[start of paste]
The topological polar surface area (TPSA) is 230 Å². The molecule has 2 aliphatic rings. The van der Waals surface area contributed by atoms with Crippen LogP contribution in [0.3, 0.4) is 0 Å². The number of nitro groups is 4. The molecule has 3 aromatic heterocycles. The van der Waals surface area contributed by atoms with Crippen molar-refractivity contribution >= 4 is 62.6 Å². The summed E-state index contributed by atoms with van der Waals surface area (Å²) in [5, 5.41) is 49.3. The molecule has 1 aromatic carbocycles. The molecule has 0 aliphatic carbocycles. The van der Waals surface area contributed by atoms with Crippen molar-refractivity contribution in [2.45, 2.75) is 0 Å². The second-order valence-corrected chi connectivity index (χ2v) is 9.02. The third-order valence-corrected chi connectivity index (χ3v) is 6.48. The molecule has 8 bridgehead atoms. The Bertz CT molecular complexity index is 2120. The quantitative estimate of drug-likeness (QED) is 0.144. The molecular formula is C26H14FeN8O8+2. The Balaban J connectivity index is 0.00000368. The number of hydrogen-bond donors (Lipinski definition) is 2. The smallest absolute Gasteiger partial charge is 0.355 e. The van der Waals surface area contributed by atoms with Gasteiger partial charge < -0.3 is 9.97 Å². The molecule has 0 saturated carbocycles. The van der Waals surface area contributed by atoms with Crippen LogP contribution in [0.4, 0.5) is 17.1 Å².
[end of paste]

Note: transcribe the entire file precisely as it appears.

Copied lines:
The topological polar surface area (TPSA) is 230 Å². The molecule has 2 aliphatic rings. The van der Waals surface area contributed by atoms with Crippen LogP contribution in [0.3, 0.4) is 0 Å². The number of nitro groups is 4. The molecule has 3 aromatic heterocycles. The van der Waals surface area contributed by atoms with Crippen molar-refractivity contribution >= 4 is 62.6 Å². The summed E-state index contributed by atoms with van der Waals surface area (Å²) in [5, 5.41) is 49.3. The molecule has 1 aromatic carbocycles. The molecule has 0 aliphatic carbocycles. The van der Waals surface area contributed by atoms with Crippen molar-refractivity contribution in [2.45, 2.75) is 0 Å². The second-order valence-corrected chi connectivity index (χ2v) is 9.02. The third-order valence-corrected chi connectivity index (χ3v) is 6.48. The molecule has 8 bridgehead atoms. The Bertz CT molecular complexity index is 2120. The quantitative estimate of drug-likeness (QED) is 0.144. The molecular formula is C26H14FeN8O8+2. The Balaban J connectivity index is 0.00000368. The number of hydrogen-bond donors (Lipinski definition) is 2. The smallest absolute Gasteiger partial charge is 0.355 e. The van der Waals surface area contributed by atoms with Gasteiger partial charge < -0.3 is 9.97 Å². The molecule has 0 saturated carbocycles. The van der Waals surface area contributed by atoms with Crippen LogP contribution in [0.4, 0.5) is 17.1 Å².